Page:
Last Thursday, the Dane County Board of Supervisors passed a large criminal justice reform package intended to address racial disparities in policing and incarceration.
While local officials say the package is an important first step in bringing concrete change, some Madison residents criticized the package for not going far enough.
The Dane County Board of Supervisors voted last week to develop and fund a mental health triage and restoration center, a community justice center, and a mental health first responders pilot program, in collaboration with the City of Madison.
During the Dane County Board meeting last Thursday, District 23 supervisor Shelia Stubbs gave an impassioned defense of the package.
“If you truly believe in alternatives to incarceration, the answer tonight is yes,” Stubs says.
Analiese Eicher , the chair of the Dane County Board of Supervisors, says that while many of the ideas in the package have been considered in Dane County before, “This is the beginning of the operationalizing.”
Eicher says, currently, Madison law enforcement have only two options on where to take someone–the emergency room or jail.
“And sometimes neither of those places is the correct place,” Eicher says.
The development of a mental health triage and restoration center, one of the key initiatives of the resolution, would provide mental health services for both the community and individuals brought in by police, and connect them to other resources.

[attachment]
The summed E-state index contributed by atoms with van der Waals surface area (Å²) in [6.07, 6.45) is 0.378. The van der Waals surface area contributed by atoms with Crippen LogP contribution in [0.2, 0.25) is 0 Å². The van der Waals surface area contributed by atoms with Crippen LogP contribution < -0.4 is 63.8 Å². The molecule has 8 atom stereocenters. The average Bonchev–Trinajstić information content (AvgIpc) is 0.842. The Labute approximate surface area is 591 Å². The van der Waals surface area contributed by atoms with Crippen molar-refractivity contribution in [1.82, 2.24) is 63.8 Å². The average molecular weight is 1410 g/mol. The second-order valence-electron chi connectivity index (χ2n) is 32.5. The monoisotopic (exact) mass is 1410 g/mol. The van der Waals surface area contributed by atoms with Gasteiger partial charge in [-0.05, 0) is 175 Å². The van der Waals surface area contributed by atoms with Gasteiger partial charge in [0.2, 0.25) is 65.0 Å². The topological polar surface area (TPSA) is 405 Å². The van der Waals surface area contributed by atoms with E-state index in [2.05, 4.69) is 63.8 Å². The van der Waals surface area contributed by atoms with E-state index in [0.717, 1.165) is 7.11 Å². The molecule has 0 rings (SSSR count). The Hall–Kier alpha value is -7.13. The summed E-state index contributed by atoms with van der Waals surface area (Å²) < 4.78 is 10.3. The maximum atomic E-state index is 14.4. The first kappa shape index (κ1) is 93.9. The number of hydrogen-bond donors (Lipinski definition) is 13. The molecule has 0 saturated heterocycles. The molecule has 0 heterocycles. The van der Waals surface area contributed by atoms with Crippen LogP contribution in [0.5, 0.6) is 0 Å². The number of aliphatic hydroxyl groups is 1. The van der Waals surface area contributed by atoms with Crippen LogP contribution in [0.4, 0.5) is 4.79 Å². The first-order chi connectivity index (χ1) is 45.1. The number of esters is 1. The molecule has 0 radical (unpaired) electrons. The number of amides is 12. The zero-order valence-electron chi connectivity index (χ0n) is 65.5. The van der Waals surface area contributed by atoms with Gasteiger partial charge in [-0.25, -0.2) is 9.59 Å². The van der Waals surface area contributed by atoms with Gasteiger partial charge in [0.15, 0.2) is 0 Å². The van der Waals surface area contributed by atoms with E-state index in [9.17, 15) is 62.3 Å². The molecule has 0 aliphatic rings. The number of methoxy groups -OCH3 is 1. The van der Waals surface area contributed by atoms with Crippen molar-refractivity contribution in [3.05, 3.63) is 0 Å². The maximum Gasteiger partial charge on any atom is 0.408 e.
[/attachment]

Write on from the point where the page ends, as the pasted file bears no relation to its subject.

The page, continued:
According to Eicher, the Board has worked with County Executive Joe Parisi to secure $300,000 in funding for the mental health triage and restoration center.
The package also begins the budgeting and development of a community justice center. Eicher says a justice center would help community members in interacting with the courts and other government systems.
“Part of our process will be figuring out what exactly needs to happen in Dane County,” Eicher says, “what do we need, what are we missing, what do we currently have that is hard to access?”
The resolution also includes the development of a pilot program for a non-law enforcement first responder program, a joint project by the City of Madison and Dane County modeled after similar programs in other municipalities. While the program is still being designed and budgeted, Eicher says the goal is to have the pilot up-and-running within the next year.
During the meeting, Lev Simmons, representing the advocacy organization Madison Socialist Alternative criticized the board for not halting the construction of the new Dane County jail to replace current aging facilities, and not taking a stronger stance within the package itself.
“It’s clear that you don’t think that we’re listening, that you don’t take your job as democratically elected officials seriously,” Simmons says.
Eicher says that while she understands where these criticisms are coming from, the Dane County Board doesn’t have the authority to legislate every part of the legal system and across every level of government.
“If we could, we be having a much different conversation,” Eicher says, “and so, for the folks that are saying this doesn’t go far enough, I guess I would ask them to help put pressure on those other pieces of the system.”
Photo: Brian Standing/ WORT News